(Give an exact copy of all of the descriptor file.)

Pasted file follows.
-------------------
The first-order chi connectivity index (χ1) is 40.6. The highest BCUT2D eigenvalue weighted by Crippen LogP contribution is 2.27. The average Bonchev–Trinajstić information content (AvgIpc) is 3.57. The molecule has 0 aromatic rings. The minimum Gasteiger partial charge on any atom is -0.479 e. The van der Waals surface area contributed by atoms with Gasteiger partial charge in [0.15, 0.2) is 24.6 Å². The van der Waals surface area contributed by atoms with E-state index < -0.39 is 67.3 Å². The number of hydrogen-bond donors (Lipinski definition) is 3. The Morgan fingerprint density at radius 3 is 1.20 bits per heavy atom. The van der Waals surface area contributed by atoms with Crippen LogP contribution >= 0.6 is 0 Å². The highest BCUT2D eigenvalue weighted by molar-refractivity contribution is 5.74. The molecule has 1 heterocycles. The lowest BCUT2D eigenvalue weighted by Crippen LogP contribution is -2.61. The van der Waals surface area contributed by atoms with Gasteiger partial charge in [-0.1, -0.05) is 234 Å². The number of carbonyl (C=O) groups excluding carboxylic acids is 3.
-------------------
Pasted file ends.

The first-order chi connectivity index (χ1) is 40.6. The highest BCUT2D eigenvalue weighted by Crippen LogP contribution is 2.27. The average Bonchev–Trinajstić information content (AvgIpc) is 3.57. The molecule has 0 aromatic rings. The minimum Gasteiger partial charge on any atom is -0.479 e. The van der Waals surface area contributed by atoms with Gasteiger partial charge in [0.15, 0.2) is 24.6 Å². The van der Waals surface area contributed by atoms with E-state index < -0.39 is 67.3 Å². The number of hydrogen-bond donors (Lipinski definition) is 3. The Morgan fingerprint density at radius 3 is 1.20 bits per heavy atom. The van der Waals surface area contributed by atoms with Crippen LogP contribution >= 0.6 is 0 Å². The highest BCUT2D eigenvalue weighted by molar-refractivity contribution is 5.74. The molecule has 1 heterocycles. The lowest BCUT2D eigenvalue weighted by Crippen LogP contribution is -2.61. The van der Waals surface area contributed by atoms with Gasteiger partial charge in [-0.1, -0.05) is 234 Å². The number of carbonyl (C=O) groups excluding carboxylic acids is 3.